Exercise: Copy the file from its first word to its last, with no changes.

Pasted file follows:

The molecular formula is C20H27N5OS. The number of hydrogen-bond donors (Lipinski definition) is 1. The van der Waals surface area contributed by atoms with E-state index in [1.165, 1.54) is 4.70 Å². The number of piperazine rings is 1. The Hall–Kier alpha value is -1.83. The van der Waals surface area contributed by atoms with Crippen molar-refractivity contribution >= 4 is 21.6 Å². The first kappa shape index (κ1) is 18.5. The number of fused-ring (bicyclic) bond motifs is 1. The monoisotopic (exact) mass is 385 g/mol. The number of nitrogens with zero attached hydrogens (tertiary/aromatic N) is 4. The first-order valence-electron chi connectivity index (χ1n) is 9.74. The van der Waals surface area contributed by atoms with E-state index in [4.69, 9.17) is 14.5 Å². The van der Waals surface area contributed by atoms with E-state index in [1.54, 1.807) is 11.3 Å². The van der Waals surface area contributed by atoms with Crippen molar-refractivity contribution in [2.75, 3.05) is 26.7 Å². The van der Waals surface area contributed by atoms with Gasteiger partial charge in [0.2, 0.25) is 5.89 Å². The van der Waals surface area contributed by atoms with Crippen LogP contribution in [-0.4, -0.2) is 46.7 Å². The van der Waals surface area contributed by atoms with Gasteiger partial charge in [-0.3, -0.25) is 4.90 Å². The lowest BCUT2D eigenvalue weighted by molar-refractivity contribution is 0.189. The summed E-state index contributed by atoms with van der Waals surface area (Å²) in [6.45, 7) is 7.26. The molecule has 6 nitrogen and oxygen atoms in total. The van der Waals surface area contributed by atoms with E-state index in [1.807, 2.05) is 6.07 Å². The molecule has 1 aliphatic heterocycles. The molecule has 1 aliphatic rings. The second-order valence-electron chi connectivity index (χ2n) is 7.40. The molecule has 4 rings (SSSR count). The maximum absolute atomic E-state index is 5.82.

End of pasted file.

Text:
The molecular formula is C20H27N5OS. The number of hydrogen-bond donors (Lipinski definition) is 1. The van der Waals surface area contributed by atoms with E-state index in [1.165, 1.54) is 4.70 Å². The number of piperazine rings is 1. The Hall–Kier alpha value is -1.83. The van der Waals surface area contributed by atoms with Crippen molar-refractivity contribution >= 4 is 21.6 Å². The first kappa shape index (κ1) is 18.5. The number of fused-ring (bicyclic) bond motifs is 1. The monoisotopic (exact) mass is 385 g/mol. The number of nitrogens with zero attached hydrogens (tertiary/aromatic N) is 4. The first-order valence-electron chi connectivity index (χ1n) is 9.74. The van der Waals surface area contributed by atoms with E-state index in [4.69, 9.17) is 14.5 Å². The van der Waals surface area contributed by atoms with E-state index in [1.54, 1.807) is 11.3 Å². The van der Waals surface area contributed by atoms with Crippen molar-refractivity contribution in [2.75, 3.05) is 26.7 Å². The van der Waals surface area contributed by atoms with Gasteiger partial charge in [0.2, 0.25) is 5.89 Å². The van der Waals surface area contributed by atoms with Crippen LogP contribution in [-0.4, -0.2) is 46.7 Å². The van der Waals surface area contributed by atoms with Gasteiger partial charge in [-0.3, -0.25) is 4.90 Å². The lowest BCUT2D eigenvalue weighted by molar-refractivity contribution is 0.189. The summed E-state index contributed by atoms with van der Waals surface area (Å²) in [6.45, 7) is 7.26. The molecule has 6 nitrogen and oxygen atoms in total. The van der Waals surface area contributed by atoms with E-state index in [1.807, 2.05) is 6.07 Å². The molecule has 1 aliphatic heterocycles. The molecule has 1 aliphatic rings. The second-order valence-electron chi connectivity index (χ2n) is 7.40. The molecule has 4 rings (SSSR count). The maximum absolute atomic E-state index is 5.82.